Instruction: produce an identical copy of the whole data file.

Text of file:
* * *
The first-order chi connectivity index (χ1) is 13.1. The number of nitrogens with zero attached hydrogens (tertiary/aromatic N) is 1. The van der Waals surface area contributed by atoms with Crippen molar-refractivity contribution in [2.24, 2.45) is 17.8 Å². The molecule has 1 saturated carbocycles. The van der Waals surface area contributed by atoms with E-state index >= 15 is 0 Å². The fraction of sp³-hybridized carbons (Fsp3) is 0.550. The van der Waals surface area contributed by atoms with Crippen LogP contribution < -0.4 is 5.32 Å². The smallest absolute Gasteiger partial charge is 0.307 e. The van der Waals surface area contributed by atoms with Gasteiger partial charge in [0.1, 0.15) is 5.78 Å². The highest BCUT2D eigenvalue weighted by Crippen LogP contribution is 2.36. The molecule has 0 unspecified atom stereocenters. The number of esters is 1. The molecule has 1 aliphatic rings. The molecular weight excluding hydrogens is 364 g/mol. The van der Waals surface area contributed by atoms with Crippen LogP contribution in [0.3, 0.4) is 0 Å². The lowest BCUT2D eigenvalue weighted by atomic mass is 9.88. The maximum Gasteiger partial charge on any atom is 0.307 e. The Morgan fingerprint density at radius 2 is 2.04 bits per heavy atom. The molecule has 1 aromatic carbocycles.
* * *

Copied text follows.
The first-order chi connectivity index (χ1) is 13.1. The number of nitrogens with zero attached hydrogens (tertiary/aromatic N) is 1. The van der Waals surface area contributed by atoms with Crippen molar-refractivity contribution in [2.24, 2.45) is 17.8 Å². The molecule has 1 saturated carbocycles. The van der Waals surface area contributed by atoms with E-state index >= 15 is 0 Å². The fraction of sp³-hybridized carbons (Fsp3) is 0.550. The van der Waals surface area contributed by atoms with Crippen LogP contribution < -0.4 is 5.32 Å². The smallest absolute Gasteiger partial charge is 0.307 e. The van der Waals surface area contributed by atoms with Gasteiger partial charge in [0.1, 0.15) is 5.78 Å². The highest BCUT2D eigenvalue weighted by Crippen LogP contribution is 2.36. The molecule has 0 unspecified atom stereocenters. The number of esters is 1. The molecule has 1 aliphatic rings. The molecular weight excluding hydrogens is 364 g/mol. The van der Waals surface area contributed by atoms with Crippen LogP contribution in [0.3, 0.4) is 0 Å². The lowest BCUT2D eigenvalue weighted by atomic mass is 9.88. The maximum Gasteiger partial charge on any atom is 0.307 e. The Morgan fingerprint density at radius 2 is 2.04 bits per heavy atom. The molecule has 1 aromatic carbocycles.